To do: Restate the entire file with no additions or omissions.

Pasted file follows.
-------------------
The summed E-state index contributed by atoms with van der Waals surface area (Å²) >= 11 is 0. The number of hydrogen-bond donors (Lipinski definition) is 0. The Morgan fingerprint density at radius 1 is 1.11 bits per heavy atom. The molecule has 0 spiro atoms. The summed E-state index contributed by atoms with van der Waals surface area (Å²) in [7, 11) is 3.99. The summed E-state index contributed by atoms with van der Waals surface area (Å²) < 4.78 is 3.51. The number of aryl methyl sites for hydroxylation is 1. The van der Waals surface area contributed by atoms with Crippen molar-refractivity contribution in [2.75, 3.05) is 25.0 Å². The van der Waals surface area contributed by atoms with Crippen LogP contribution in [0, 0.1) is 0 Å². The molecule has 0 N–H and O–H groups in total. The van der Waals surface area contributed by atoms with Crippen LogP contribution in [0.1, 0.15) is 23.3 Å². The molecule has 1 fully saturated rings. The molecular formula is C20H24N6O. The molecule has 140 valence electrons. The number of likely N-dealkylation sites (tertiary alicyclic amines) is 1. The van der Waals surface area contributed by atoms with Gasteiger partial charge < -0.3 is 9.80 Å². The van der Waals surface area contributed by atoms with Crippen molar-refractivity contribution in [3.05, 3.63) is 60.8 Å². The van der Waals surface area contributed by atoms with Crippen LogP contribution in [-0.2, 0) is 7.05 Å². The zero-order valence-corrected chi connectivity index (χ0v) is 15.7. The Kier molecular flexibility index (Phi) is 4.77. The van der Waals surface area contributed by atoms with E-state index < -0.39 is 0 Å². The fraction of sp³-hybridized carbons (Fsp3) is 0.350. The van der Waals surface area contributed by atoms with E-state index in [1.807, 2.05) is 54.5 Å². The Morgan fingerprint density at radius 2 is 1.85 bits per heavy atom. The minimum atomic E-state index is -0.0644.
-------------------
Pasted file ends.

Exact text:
The summed E-state index contributed by atoms with van der Waals surface area (Å²) >= 11 is 0. The number of hydrogen-bond donors (Lipinski definition) is 0. The Morgan fingerprint density at radius 1 is 1.11 bits per heavy atom. The molecule has 0 spiro atoms. The summed E-state index contributed by atoms with van der Waals surface area (Å²) in [7, 11) is 3.99. The summed E-state index contributed by atoms with van der Waals surface area (Å²) < 4.78 is 3.51. The number of aryl methyl sites for hydroxylation is 1. The van der Waals surface area contributed by atoms with Crippen molar-refractivity contribution in [2.75, 3.05) is 25.0 Å². The van der Waals surface area contributed by atoms with Crippen LogP contribution in [0, 0.1) is 0 Å². The molecule has 0 N–H and O–H groups in total. The van der Waals surface area contributed by atoms with Crippen LogP contribution in [0.1, 0.15) is 23.3 Å². The molecule has 1 fully saturated rings. The molecular formula is C20H24N6O. The molecule has 140 valence electrons. The number of likely N-dealkylation sites (tertiary alicyclic amines) is 1. The van der Waals surface area contributed by atoms with Gasteiger partial charge < -0.3 is 9.80 Å². The van der Waals surface area contributed by atoms with Crippen molar-refractivity contribution in [3.05, 3.63) is 60.8 Å². The van der Waals surface area contributed by atoms with Crippen LogP contribution in [-0.2, 0) is 7.05 Å². The zero-order valence-corrected chi connectivity index (χ0v) is 15.7. The Kier molecular flexibility index (Phi) is 4.77. The van der Waals surface area contributed by atoms with E-state index < -0.39 is 0 Å². The fraction of sp³-hybridized carbons (Fsp3) is 0.350. The van der Waals surface area contributed by atoms with E-state index in [1.807, 2.05) is 54.5 Å². The Morgan fingerprint density at radius 2 is 1.85 bits per heavy atom. The minimum atomic E-state index is -0.0644.